I'd pop each fuse out and test it with the resistance setting of your multimeter. A fuse should probably be less than an ohm. A blown fuse will show infinite resistance. (Do 'em one at a time to make it less likely to mix them up as you put them back in.) Is it possible that there's a master fuse of some kind that has blown? Or maybe a separate fuse built in to (say) the radio that could have blown?
posted by hattifattener at 5:17 PM on May 5, 2005

Your cars fuses are designed to protect against overvoltage through standard paths. If you shoved 14 volts down the ground, your fuses will be fully intact but the less robust bits of electronics will be smoked.
posted by mosch at 6:21 PM on May 5, 2005

Electronics (eg radio, computers as opposed to electrics like lights) don't handle reversed polarity, they die. And reversing the polarity generally won't bother fuses (because they blow if the current is too high, not if the voltage is reversed.

So, sorry, but your electronics most likely need replacing. Though as suggested by mosch you could conceivably rewire things so's to bypass the burned-out electronics, if you were really clever and really persistent, personally I wouldn't want to try.

I'm sorry not to be more helpful, but really think that (unless you know more than you seem to) this is not a do-it-yourself repair. (I'm an engineer.)
posted by anadem at 8:31 PM on May 5, 2005

The thing that interests me is that the dome light doesn't work - it's unlikely to have been effed from reversing polarity. I'd recommend looking for fusible links in or near the engine-comparment fuse box.

For the record, I've hooked 'em up the wrong way a bunch of times (I was cheap and used a red battery cable I had laying around to replace a corroded ground) and have never blown *anything* but a fusible link.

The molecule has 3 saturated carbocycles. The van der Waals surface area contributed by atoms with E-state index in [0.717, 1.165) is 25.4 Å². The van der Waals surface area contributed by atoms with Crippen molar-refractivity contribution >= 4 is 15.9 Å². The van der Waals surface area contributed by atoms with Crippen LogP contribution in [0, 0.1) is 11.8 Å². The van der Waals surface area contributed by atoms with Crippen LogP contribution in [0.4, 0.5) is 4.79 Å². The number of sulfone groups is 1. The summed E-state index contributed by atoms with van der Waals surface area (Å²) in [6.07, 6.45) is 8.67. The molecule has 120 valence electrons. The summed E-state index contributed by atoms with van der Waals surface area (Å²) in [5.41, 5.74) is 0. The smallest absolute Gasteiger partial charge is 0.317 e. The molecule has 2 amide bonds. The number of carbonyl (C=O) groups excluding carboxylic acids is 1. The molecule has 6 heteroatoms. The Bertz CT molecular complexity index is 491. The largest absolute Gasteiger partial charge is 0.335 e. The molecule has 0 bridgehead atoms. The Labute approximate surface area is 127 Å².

posted by notsnot at 9:13 PM on May 5, 2005

notsnot and hattifattener are on the right track with their suggestions on checking main fuses, all of the relevant ones anyway. They aren't going to be in the "regular" fuse panels inside the car. They're under the hood, most likely in a little black plastic box that you'll have to search for. BE CAREFUL. Sometimes you need a needle-nose pliers to get them out, so either disconnect the battery first, or proceed with extreme diligence if you want to avoid your own personal fireworks display. It'll be obvious if one's blown. *Most* modern vehicles have safeguards in place for reverse-polarity situations, just as this.

If this doesn't cut it, it's time to bring it in.

Good luck!

(many years as an Audi tech in my former life)
posted by peewee at 10:48 PM on May 5, 2005

Yeah, I did something like that once on my '89 Probe and blew some kind of "master fuse." Car worked fine once I replaced it.
posted by kindall at 10:57 PM on May 5, 2005

And IIRC, you'll need not merely needle-nose pliers, but probably a ratchet or a screwdriver. That's a beefy fuse and it's probably attached with a screw of some sort.
posted by kindall at 10:59 PM on May 5, 2005

I did the same thing and blew a fuse in the fuse box under the hood. I believe it was marked as the battery fuse in the owner's manual, but I'm not sure. It didn't look like your typical fuse, it was more of a small box shape. I don't remember how long it was, but it was about a half-inch square. It was very obvious that the fuse was blown once I got it out (scorch marks on the inside of the fuse). I thought I'd killed everything in my car, but it turned out that I just needed a $10 fuse.
posted by hootch at 7:35 AM on May 6, 2005